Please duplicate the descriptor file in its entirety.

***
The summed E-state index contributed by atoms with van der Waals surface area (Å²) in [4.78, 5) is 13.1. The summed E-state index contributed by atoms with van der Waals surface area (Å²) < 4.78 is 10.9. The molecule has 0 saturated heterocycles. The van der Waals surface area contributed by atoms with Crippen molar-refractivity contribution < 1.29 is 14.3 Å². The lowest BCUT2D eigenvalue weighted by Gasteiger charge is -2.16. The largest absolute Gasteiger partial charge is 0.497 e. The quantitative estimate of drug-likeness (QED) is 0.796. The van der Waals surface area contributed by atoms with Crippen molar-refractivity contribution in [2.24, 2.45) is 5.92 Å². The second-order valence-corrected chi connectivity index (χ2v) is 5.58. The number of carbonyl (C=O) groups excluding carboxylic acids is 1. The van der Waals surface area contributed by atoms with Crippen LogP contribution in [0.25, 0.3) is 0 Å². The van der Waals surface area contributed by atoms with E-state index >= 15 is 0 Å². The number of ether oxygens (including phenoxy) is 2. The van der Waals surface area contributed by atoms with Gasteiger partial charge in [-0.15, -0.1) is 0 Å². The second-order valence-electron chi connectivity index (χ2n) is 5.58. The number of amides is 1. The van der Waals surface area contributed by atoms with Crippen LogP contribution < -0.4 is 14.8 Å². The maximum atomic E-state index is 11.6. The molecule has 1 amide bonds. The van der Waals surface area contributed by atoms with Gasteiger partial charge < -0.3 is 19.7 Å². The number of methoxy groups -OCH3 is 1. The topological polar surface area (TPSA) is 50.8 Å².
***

The summed E-state index contributed by atoms with van der Waals surface area (Å²) in [4.78, 5) is 13.1. The summed E-state index contributed by atoms with van der Waals surface area (Å²) < 4.78 is 10.9. The molecule has 0 saturated heterocycles. The van der Waals surface area contributed by atoms with Crippen molar-refractivity contribution < 1.29 is 14.3 Å². The lowest BCUT2D eigenvalue weighted by Gasteiger charge is -2.16. The largest absolute Gasteiger partial charge is 0.497 e. The quantitative estimate of drug-likeness (QED) is 0.796. The van der Waals surface area contributed by atoms with Crippen molar-refractivity contribution in [2.24, 2.45) is 5.92 Å². The second-order valence-corrected chi connectivity index (χ2v) is 5.58. The number of carbonyl (C=O) groups excluding carboxylic acids is 1. The van der Waals surface area contributed by atoms with Crippen LogP contribution in [0.25, 0.3) is 0 Å². The van der Waals surface area contributed by atoms with E-state index >= 15 is 0 Å². The number of ether oxygens (including phenoxy) is 2. The van der Waals surface area contributed by atoms with Gasteiger partial charge in [-0.15, -0.1) is 0 Å². The second-order valence-electron chi connectivity index (χ2n) is 5.58. The number of amides is 1. The van der Waals surface area contributed by atoms with Crippen LogP contribution < -0.4 is 14.8 Å². The maximum atomic E-state index is 11.6. The molecule has 1 amide bonds. The van der Waals surface area contributed by atoms with Gasteiger partial charge < -0.3 is 19.7 Å². The number of methoxy groups -OCH3 is 1. The topological polar surface area (TPSA) is 50.8 Å².